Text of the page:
${Y}_{1},{Y}_{2},\dots ,{Y}_{m}$ are the forecasted output, and
${\omega}_{ij}$ and
${\omega}_{jk}$ are the weights, the output of the hidden layer can be represented by Equation (20)
where
${h}_{j}$ is the output of the
jth hidden layer node,
${\omega}_{ij}$ is the connection weight between the input and hidden layers,
$h(\xb7)$ is the wavelet function,
${b}_{j}$ is the shift factor of the wavelet function, and
${a}_{j}$ is the stretch factor wavelet function.
The forecasted value of the output layer can be calculated by Equation (21):
where
${\omega}_{jk}$ is the weight between the hidden and output layers,
${h}_{j}$ is the output of the
jth hidden layer nodes,
l is the number of the nodes in the hidden layer, and
m is number of the nodes in the output layer.
The process of the WNN algorithm is as follows:
Step 1: Network initialization. Randomly initialize the stretch factor ${a}_{k}$, shift factor ${b}_{k}$, network connection weights ${\omega}_{ij}$ and ${\omega}_{jk}$, and network learning rate $\eta $.
Step 2: Sample classification. Divide the samples into the training and testing samples, which are used to train the network and test the forecasting accuracy of the network, respectively.
Step 3: Output prediction. Input the training sample into the network and calculate the predicted output of the network as well as the error between the network output and desired output.
Step 4: Weight correction. Correct the network weights and parameters in the wavelet function according to the calculated error values, helping the network predicted values approach the expected values.
Step 5: Algorithm termination judgment. Determine whether the algorithm termination is satisfied; if not, return to Step 3.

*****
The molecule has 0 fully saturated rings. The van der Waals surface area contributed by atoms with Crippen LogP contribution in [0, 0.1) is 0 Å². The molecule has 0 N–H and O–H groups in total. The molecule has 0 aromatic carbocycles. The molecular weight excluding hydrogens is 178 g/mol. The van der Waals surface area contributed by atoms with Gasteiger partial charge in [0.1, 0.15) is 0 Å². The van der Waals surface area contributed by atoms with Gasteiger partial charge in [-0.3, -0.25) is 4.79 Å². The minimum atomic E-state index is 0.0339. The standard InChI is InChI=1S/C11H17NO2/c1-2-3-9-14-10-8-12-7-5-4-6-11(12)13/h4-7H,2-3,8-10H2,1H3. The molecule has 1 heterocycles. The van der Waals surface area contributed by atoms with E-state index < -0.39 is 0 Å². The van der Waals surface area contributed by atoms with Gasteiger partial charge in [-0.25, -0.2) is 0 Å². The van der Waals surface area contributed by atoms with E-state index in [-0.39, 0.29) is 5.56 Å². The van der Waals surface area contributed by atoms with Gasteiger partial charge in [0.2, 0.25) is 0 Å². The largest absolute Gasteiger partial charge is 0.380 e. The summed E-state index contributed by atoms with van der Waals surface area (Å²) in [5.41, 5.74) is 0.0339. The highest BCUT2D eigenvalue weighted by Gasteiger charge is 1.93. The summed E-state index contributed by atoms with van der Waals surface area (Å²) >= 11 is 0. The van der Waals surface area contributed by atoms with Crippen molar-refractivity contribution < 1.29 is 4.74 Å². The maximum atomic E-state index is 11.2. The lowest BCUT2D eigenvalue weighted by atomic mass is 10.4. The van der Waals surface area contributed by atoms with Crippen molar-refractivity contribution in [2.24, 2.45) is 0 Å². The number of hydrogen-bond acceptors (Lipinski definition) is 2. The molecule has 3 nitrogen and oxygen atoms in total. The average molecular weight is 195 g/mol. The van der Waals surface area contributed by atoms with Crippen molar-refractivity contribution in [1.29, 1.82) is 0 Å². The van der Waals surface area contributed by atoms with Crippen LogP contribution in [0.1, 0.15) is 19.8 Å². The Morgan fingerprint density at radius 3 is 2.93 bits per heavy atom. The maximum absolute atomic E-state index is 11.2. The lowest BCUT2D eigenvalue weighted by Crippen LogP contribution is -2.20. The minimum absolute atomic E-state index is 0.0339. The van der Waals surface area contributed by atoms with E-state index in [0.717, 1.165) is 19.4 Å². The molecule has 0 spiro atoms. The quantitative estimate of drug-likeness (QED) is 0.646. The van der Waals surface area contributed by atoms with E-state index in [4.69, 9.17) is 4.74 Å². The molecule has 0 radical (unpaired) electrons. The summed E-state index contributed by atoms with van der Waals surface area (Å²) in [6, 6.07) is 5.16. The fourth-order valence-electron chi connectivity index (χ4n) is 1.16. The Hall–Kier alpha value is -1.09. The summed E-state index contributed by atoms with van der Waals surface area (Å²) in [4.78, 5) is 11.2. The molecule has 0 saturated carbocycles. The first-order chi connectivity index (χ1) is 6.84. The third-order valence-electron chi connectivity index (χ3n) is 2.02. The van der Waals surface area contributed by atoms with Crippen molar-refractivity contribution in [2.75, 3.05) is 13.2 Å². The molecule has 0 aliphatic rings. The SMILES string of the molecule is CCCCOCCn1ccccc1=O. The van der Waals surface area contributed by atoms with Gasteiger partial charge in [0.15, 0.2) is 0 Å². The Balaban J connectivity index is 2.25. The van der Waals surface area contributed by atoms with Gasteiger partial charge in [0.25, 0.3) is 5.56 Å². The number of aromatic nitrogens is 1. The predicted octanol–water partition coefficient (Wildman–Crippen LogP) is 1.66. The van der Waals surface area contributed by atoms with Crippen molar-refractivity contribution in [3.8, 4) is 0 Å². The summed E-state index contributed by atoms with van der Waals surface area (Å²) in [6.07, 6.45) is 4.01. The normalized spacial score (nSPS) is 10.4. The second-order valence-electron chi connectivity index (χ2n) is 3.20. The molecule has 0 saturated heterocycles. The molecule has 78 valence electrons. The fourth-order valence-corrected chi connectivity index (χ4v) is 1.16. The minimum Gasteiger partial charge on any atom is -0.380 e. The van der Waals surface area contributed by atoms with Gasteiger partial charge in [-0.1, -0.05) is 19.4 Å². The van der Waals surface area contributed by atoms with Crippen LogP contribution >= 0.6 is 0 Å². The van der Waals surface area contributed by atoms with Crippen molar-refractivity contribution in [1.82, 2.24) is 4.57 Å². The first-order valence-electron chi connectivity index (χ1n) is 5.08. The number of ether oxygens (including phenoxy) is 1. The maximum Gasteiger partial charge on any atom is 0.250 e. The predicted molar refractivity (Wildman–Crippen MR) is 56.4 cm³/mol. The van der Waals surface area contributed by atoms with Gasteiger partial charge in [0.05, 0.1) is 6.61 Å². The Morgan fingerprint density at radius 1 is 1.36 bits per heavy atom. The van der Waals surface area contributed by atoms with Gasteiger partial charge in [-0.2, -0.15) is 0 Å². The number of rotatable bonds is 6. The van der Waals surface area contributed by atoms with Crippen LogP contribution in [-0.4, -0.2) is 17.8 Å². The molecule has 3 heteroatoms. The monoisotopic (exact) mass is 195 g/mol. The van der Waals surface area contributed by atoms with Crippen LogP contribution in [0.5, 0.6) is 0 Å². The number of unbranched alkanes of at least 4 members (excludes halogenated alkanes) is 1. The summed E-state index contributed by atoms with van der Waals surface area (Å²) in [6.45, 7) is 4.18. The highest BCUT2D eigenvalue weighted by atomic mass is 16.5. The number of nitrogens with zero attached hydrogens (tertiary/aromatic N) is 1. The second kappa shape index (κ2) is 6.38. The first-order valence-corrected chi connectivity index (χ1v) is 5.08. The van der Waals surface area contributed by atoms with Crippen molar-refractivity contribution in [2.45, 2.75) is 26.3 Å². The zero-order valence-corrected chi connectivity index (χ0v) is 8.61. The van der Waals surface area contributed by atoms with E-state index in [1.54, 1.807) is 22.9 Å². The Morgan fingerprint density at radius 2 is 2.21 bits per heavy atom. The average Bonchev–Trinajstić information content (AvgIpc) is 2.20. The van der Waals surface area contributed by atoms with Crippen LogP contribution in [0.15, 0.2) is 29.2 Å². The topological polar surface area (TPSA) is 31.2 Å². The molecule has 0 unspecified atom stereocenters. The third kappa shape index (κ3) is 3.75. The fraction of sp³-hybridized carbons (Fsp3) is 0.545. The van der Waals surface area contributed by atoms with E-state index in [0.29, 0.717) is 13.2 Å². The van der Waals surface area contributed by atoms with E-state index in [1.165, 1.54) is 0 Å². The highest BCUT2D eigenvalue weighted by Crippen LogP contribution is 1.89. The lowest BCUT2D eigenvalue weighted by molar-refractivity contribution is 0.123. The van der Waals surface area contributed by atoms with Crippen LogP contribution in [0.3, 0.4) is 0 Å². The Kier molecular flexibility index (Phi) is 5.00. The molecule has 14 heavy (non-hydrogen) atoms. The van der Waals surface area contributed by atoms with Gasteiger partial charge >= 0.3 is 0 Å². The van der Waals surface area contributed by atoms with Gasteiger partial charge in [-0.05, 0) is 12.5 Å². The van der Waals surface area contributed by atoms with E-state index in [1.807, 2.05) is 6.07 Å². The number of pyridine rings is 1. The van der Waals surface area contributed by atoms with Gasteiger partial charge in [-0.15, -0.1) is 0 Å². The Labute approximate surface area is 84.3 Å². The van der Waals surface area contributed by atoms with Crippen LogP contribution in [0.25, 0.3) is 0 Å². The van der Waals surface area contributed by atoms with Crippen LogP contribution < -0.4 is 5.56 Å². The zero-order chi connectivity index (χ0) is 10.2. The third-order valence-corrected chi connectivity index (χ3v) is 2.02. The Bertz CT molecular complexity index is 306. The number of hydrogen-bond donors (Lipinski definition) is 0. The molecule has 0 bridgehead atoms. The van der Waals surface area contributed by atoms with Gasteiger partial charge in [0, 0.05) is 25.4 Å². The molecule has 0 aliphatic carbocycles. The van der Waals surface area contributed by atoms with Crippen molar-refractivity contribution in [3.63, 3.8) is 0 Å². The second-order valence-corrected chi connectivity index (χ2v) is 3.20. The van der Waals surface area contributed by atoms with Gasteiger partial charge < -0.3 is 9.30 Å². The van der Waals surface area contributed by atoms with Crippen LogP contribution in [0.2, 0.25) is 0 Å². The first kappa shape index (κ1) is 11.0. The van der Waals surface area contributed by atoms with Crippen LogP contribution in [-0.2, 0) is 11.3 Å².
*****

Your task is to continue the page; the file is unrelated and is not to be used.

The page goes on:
4.1.3. Elman Neural Network
ENN [
23] is generally divided into four layers, input, hidden, context and output layers. The connections between the input, hidden and output layers are similar to the feedforward network. The nodes in the input layer only play a signal transmission role, while those in the output layer have a linear weighted effect. The transfer function of the hidden layer can be either linear or nonlinear, and the context layer, which is also known as the undertake or state layer, is used to remember the previous output of the hidden layer and return it to the network input so it can be considered a singlestep delay operator.
Through the delay and storage of the context layer, the output of the hidden layer can be selfconnected to the input of the hidden layer. This selfconnection approach makes the network sensitive to the historical data and increases the capacity of the network to address the dynamic information, which can then achieve the dynamic modeling purpose. In addition, the ENN can approximate any nonlinear map with arbitrary precision without considering the specific form of the external noise impact on the system. Therefore, given the input and output pair of the system, the system can be modeled.